By the time I had gobbled down a couple of bhang balls, the bhang-seller and I were in rapt discussion on Shiva, herbal mind-stimulants, politics and the higher plane of life. A revelation. It was the Government that supplied the raw bhang. He was just a salaried employee! In fact, bhang is quite legit, he assured me. Why, 10 years ago they were selling ganja over-the-counter. Today being Maha-Shivaratri, the shop was flooded by people seeking a connection with Mount Kailash. 

Much to the dislike of the deeply devout non-smoking class, Shiva has always been associated with herbal stimulants. A semi-naked god, body wrapped in ash, known for long bouts of meditation, a detached nature, and the act of swallowing poison that earned him the name Neelkantha (Blue Throat). Etymology too has an explanation. A certain G.A Grierson noted in the Indian Hemp Drugs Commission Report that the word ganja comes to us from Ganga, the river on whose banks the plant used to grow. Maybe Shiva while giving a conduit to the river, slipped some seeds as a tool by means of which his followers could reach him. It’s no coincidence that the entire baba cult is prevalent along the Ganga.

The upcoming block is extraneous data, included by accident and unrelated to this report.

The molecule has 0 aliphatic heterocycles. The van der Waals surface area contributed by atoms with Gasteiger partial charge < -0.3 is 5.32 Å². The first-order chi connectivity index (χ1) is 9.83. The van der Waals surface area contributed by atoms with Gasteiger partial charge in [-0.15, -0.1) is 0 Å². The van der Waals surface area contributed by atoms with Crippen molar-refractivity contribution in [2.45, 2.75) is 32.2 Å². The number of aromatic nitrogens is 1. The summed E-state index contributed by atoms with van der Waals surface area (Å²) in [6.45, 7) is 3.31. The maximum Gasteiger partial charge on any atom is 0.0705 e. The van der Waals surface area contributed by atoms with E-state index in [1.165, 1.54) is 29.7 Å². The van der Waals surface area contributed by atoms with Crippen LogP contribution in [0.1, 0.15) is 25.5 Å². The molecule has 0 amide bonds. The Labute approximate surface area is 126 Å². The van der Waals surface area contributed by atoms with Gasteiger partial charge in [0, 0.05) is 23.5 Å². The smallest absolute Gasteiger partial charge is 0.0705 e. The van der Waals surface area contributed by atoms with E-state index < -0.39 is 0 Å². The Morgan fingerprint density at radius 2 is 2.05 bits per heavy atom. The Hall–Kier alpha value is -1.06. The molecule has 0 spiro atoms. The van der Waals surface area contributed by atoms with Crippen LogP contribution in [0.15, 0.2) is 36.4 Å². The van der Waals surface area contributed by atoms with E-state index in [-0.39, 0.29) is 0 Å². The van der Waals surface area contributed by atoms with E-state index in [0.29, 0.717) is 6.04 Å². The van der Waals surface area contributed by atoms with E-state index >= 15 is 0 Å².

Meanwhile, the bright blazing orb had lulled itself into a mild, late afternoon sun. Bidding the bhang seller an emotional goodbye, I started off towards Ghanta-Ghar. Suddenly, I sighted a crowd at the next intersection. As the procession drew closer, I saw a familiar figure towering above the rest. It was Shiva, being pulled on a rickshaw! A plump, ugly, temporarily-unemployed, hustling-for-money version of Shiva. That man possessed none of the godly qualities you associate with the Destroyer. (The only thing he seemed to be destroying was his own self-esteem.) To add insult to injury, people were laughing hysterically on his face while he sat stoically. It would have been bedlam had Parvati decided to tag along.